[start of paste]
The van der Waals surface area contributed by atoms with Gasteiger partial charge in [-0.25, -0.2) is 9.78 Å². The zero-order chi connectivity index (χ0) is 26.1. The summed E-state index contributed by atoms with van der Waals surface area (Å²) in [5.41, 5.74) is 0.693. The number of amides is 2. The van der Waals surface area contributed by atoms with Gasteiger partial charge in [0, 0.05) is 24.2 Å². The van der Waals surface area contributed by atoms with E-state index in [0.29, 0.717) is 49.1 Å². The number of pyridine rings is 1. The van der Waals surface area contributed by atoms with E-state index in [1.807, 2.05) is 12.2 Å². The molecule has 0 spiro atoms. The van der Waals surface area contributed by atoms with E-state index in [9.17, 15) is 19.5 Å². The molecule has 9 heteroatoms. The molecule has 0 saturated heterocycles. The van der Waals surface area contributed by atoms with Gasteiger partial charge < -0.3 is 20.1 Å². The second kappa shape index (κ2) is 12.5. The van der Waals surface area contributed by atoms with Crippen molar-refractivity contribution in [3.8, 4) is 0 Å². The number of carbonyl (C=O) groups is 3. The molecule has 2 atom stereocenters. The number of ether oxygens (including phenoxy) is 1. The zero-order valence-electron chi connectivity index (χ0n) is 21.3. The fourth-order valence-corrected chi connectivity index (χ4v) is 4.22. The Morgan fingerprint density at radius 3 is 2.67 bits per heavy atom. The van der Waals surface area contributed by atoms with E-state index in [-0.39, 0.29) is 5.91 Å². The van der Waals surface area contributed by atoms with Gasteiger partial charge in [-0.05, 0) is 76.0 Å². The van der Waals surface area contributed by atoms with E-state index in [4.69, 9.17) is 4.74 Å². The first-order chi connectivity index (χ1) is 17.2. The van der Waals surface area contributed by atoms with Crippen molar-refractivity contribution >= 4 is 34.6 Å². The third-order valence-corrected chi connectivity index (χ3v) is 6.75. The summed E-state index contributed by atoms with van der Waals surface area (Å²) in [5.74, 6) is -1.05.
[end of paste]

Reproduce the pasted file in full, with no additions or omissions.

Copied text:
The van der Waals surface area contributed by atoms with Gasteiger partial charge in [-0.25, -0.2) is 9.78 Å². The zero-order chi connectivity index (χ0) is 26.1. The summed E-state index contributed by atoms with van der Waals surface area (Å²) in [5.41, 5.74) is 0.693. The number of amides is 2. The van der Waals surface area contributed by atoms with Gasteiger partial charge in [0, 0.05) is 24.2 Å². The van der Waals surface area contributed by atoms with E-state index in [0.29, 0.717) is 49.1 Å². The number of pyridine rings is 1. The van der Waals surface area contributed by atoms with E-state index in [1.807, 2.05) is 12.2 Å². The molecule has 0 spiro atoms. The van der Waals surface area contributed by atoms with E-state index in [9.17, 15) is 19.5 Å². The molecule has 9 heteroatoms. The molecule has 0 saturated heterocycles. The van der Waals surface area contributed by atoms with Gasteiger partial charge < -0.3 is 20.1 Å². The second kappa shape index (κ2) is 12.5. The van der Waals surface area contributed by atoms with Crippen molar-refractivity contribution in [3.8, 4) is 0 Å². The number of carbonyl (C=O) groups is 3. The molecule has 2 atom stereocenters. The number of ether oxygens (including phenoxy) is 1. The zero-order valence-electron chi connectivity index (χ0n) is 21.3. The fourth-order valence-corrected chi connectivity index (χ4v) is 4.22. The Morgan fingerprint density at radius 3 is 2.67 bits per heavy atom. The van der Waals surface area contributed by atoms with E-state index in [-0.39, 0.29) is 5.91 Å². The van der Waals surface area contributed by atoms with Gasteiger partial charge in [-0.05, 0) is 76.0 Å². The van der Waals surface area contributed by atoms with E-state index in [4.69, 9.17) is 4.74 Å². The first-order chi connectivity index (χ1) is 17.2. The van der Waals surface area contributed by atoms with Crippen molar-refractivity contribution >= 4 is 34.6 Å². The third-order valence-corrected chi connectivity index (χ3v) is 6.75. The summed E-state index contributed by atoms with van der Waals surface area (Å²) in [5.74, 6) is -1.05.